Last weekend the San Francisco Symphony, surely unbeknownst, gave me a Valentine's Day card masquerading as a pair of tickets! I don't honestly recall a concert in recent years I've enjoyed more than this one. I've known and loved Paul Dukas' ballet score La Peri for more than fifty years without ever hearing it live, and as a dedicated Francophile in music, I am always delighted to hear again Camille Saint-Saëns' iconic and fascinatingly structured Organ Symphony. Add to this the fact that I grew up in the wilds of Latin America and learned to tango just about when couples abandoned cutting a rug with each other on the dance floor in favor of wriggling in place, and you can imagine how a piano concerto based on Tango would evoke a special warmth and affection in someone like me. So I am writing more as a fan than as a critic this time.
In Sir Richard Eyre's complex production, which premiered on opening night, September 2014, Rob Howell's rotating set looms oppressively over the Almavivas and their household, as it reaches up towards the catwalks like a cross between a spire of La Sagrada Família and a decaying oil tank. I don't say this in disparagement. The set is highly effective. Rotating as it does, it can present small rooms, like the one intended for Susanna and Figaro, larger rooms, like the Countess' bedroom, and very large spaces like the great hall, dividing the expanse of the Met's stage into a central and flanking areas, as well as some space above, when called for. We can also see from one space into another, allowing us to get glimpses of the goings-on in other parts of the building—daily life in a noblman's country residence. Its ornament suggests the Moorish, with hints more implied than defined of the Gothic and Baroque, and leans more to Lorenzo da Ponte's original indication, "il castello del Conte Almaviva"[1. sometimes replaced, as the libretto is reprinted, by Beaumarchais' "le château d'Aguas Frescas à trois lieues de Séville," accordingly translated.] than "an elegant Spanish villa." And the set tells its story...a story of decay.
No sooner was Eugene Goossens knighted by the Queen of England for service to Australian music, than he wound up benighted and foolish in the hands of the immigration police. Arrested at Sydney airport for pornography in his luggage, Goossens found his international reputation shattered and life soon to end from a major fall from grace. At the time of his arrest in 1956, he was known throughout the world as a conductor, orchestra builder and composer. In a long career, starting out as a protege of Sir Thomas Beecham, Goossens had put the Rochester Philharmonic on the map, taken the Cincinnati Symphony to new heights, and made his mark as the most important performing musician in Australia, stewarding the Sydney Symphony to international prominence after the Second World War.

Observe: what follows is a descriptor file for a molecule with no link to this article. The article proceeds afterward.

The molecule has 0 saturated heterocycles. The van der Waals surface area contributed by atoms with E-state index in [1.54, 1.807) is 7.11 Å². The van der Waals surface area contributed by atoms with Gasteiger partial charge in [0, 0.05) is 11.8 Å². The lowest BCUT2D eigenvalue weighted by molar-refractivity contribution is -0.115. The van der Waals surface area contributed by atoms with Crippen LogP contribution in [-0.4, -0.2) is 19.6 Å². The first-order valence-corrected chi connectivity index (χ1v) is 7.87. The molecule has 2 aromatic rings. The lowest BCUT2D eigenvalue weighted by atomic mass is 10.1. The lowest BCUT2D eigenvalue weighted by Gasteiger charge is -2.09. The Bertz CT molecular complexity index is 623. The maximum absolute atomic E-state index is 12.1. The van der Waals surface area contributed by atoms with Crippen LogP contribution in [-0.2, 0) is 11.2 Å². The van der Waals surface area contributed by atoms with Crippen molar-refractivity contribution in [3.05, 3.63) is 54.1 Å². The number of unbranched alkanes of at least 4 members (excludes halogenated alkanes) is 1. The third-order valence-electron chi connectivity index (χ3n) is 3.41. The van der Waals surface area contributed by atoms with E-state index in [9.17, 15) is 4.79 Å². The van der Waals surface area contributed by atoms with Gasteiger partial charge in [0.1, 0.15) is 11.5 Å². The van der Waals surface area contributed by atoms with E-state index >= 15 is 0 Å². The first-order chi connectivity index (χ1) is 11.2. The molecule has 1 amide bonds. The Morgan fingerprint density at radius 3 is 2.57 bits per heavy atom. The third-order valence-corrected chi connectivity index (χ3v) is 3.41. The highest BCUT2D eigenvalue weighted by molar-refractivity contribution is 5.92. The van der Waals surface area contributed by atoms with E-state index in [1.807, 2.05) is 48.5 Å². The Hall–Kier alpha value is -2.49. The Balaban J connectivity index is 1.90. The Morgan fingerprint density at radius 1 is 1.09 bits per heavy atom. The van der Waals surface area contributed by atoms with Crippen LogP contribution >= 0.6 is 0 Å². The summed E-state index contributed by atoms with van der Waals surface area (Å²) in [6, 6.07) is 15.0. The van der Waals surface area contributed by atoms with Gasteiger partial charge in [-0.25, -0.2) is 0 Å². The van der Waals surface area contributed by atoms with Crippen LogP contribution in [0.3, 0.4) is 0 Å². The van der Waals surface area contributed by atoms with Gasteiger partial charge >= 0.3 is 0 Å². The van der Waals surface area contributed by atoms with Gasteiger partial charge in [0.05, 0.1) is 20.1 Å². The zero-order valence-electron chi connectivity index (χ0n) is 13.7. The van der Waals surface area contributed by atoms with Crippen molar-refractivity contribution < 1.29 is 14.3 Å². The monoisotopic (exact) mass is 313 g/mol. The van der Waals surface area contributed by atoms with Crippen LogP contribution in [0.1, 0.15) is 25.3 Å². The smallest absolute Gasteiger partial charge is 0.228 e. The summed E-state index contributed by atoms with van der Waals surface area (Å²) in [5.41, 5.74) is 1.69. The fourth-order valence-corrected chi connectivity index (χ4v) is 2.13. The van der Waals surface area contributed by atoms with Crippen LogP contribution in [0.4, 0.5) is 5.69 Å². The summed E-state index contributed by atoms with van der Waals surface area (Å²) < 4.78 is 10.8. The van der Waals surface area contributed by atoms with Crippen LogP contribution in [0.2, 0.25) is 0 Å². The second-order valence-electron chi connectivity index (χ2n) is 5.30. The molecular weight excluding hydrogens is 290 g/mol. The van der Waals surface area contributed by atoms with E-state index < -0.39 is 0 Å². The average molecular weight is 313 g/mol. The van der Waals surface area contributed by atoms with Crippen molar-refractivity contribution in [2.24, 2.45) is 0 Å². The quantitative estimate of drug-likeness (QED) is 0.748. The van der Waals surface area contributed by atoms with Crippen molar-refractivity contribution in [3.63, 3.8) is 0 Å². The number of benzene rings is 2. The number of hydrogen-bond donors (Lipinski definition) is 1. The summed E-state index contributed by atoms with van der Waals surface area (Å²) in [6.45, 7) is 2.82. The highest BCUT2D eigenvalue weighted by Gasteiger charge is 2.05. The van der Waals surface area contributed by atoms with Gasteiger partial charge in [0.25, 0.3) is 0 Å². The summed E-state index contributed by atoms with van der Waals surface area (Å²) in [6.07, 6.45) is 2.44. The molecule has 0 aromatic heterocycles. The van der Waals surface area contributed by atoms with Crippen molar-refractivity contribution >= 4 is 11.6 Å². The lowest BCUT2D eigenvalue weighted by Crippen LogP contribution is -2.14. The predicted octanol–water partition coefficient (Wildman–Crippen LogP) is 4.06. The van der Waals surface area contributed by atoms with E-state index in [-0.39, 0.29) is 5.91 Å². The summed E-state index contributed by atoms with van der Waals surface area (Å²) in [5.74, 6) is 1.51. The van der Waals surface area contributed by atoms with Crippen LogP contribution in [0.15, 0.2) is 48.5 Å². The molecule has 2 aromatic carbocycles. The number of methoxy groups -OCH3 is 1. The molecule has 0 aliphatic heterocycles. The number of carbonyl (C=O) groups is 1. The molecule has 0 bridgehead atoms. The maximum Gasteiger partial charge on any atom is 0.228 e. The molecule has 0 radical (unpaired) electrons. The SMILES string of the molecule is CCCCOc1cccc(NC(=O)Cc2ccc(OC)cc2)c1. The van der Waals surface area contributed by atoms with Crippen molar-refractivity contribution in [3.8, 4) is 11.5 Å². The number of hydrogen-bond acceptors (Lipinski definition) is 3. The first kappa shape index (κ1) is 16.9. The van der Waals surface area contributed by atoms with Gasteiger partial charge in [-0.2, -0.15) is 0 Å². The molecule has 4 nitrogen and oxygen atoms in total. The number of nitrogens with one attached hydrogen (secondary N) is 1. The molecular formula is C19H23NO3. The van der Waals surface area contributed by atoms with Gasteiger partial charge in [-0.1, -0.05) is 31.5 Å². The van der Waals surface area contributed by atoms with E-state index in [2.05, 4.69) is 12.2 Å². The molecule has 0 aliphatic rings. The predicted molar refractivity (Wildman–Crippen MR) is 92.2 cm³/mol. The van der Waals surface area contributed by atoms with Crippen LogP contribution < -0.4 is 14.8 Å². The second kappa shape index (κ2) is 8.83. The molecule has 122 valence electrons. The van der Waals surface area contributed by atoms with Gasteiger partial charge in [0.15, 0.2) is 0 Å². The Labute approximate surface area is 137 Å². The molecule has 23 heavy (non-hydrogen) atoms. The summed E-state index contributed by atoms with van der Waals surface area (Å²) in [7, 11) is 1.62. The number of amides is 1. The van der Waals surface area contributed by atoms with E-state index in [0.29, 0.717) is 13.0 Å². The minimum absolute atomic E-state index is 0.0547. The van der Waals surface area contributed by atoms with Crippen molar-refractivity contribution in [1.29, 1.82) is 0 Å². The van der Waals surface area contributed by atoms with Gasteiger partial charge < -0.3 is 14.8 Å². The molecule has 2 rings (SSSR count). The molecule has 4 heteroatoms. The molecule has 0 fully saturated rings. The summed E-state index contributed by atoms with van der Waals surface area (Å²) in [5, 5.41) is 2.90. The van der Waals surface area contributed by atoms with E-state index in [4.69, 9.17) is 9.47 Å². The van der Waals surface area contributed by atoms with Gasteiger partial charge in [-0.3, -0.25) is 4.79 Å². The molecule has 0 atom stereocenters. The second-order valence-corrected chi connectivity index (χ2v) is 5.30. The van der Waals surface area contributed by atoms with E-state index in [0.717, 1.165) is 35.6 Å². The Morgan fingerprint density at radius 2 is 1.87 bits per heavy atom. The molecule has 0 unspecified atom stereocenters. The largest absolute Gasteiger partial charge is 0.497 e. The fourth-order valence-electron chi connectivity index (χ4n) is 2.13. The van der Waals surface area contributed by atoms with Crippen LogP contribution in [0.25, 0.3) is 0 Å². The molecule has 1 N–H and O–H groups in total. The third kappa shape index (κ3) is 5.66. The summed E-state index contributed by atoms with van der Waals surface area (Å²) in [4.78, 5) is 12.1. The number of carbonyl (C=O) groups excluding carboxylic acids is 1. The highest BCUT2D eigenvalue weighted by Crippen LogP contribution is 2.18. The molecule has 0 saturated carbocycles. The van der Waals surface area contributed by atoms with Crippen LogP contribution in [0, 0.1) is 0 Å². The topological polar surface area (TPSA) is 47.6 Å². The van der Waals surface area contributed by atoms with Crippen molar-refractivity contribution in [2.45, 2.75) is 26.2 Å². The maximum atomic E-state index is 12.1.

From the projections of flying swans to the tragic/heroic end, this production is thrilling, unsettling, comedic and beautiful, sometimes all at once.
Ever wanted to hear a Wagner opera performed with smooth singing: little or no barking, effortful huffing, or slow wobbling? Sure, there have been individual singers who have managed the trick, such as Plácido Domingo in Giuseppe Sinopoli’s famous Tannhäuser recording. But I mean the whole cast, from the biggest roles right down to the smallest. Well, here’s your chance: a complete Die Meistersinger von Nürnberg that is a near-constant pleasure to the ears. The only problem is that it’s sung in Italian: hence I maestri cantori di Norimbega. But don’t let that you put you off. Opera houses in many countries have developed their own national traditions of Wagner singing in the vernacular. Opera enthusiasts cherish certain recorded Wagner excerpts sung magnificently in French by soprano Germaine Lubin or tenor Georges Thill.
Wagner’s Ring Cycle, aka Der Ring des Nibelungen, is a complicated, four-opera series dealing with the struggles to acquire a ring that provides the power to dominate the world. Characters including a human hero, demigod woman, King of the Gods, nasty dwarf and many others are part of the action. The entire opus lasts fifteen hours and has been the source of numerous parodies.
It is both a sign of my respect and admiration for Mr. McLean's work and a bracing perspective that I should be singing the Fellowship's praises from a production I found problematic. Paradise Lost, described as "a fast-paced, witty and accessible modern retelling of John Milton’s classic story of humanity’s fall from grace written by Tom Dulack." One should also note the ambiguous phrase "inspired by John Milton." All the excellences of a Fellowship production were in full evidence—an impressive set, balancing cost-effective, but handsome material elements with gorgeous projections, and a superb cast who brought each turn, each phrase of the script into full life under Michael Parva's expert direction.
The play is a study in contrasts with the blindingly white stage vs. ripping, visceral emotions, a Medea for our time in which Jason is Lucas, who makes designer pharmaceuticals, and Medea is Anna, once a physician and successful head of the lab where both worked. Anna has been driven mad by rage, sparked by her husband’s infidelity. Rage and instability take over until she ends up destroying herself and everyone around her.